6. The Honorable Cock Jowles

      ruruland: No, this is a very simple concept, and it appears as though you’re slowly catching on.

      We can compare efficiencies within shot type!! Isn’t that amazing?!?!?!

      When I post numbers from Synergy, I also give efficiency rankings of where a certain players ranks among all NBA players in a certain shot type.

      Naturally, different shot types are created in different ways, i.e., assisted shots are more efficient across the board than self-created shots.

      If we go to 82games.com and Hoopdata, we can find a players efficiency on jump shots from a certain distance as well as the rate with which they are assisted.

      When we do that with Amar’e, we find that historically, his jump shot percentage is elite among power forwards and centers. Not the best, but likely top 5-10 every year with the exception of last season.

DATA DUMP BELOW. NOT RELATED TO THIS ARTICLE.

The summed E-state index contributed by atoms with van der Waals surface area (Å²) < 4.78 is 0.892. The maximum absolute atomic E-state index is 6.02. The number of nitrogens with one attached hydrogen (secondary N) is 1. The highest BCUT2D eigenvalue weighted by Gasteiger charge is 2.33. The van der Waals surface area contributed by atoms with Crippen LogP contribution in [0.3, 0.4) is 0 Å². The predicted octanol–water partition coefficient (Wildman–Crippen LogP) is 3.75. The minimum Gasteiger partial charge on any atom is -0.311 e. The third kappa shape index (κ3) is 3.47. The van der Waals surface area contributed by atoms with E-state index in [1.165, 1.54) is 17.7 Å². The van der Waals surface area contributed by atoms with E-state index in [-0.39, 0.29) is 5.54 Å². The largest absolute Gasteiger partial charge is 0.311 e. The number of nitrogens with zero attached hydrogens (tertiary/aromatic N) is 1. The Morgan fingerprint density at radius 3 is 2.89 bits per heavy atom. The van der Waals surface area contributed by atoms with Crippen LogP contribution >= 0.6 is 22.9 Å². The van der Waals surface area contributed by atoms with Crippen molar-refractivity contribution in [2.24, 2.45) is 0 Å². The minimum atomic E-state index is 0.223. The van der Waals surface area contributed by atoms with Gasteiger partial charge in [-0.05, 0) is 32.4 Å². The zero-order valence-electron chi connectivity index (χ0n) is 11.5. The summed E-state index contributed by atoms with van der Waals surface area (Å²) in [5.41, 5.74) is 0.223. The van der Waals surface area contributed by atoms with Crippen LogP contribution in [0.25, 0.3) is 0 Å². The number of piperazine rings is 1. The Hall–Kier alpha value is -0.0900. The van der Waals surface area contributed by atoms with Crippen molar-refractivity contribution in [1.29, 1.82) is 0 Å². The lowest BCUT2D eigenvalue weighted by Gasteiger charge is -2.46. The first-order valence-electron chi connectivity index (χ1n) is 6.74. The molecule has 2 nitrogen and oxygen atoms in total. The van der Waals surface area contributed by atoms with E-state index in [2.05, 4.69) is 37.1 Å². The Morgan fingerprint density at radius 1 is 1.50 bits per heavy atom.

What do you mean, within shot type? We don’t know the shot types. We know how often a player attempts and makes a shot from a certain distance, and we know how many of those shots — although not which — go in. How can we ascertain that Amar’e’s jumpers are more “wide open” than others’? How can we even ascertain whether assisted shots are more open in the first place? “Common sense?” That’s bullshit. That’s unscientific. That’s pre-Moneyball baseball shit. You’re grasping at straws. You tell us we can’t look at efficiency data and then you say we can, so long as it’s the way you want it.

    7. ruruland

      The Honorable Cock JowlesYou tell us we can’t look at efficiency data and then you say we can, so long as it’s the way you want it.

      I find it amusing that you’re making this argument, considering that WP/WS considers all rebounds, all steals, all assists, all fga, etc. al to be the same.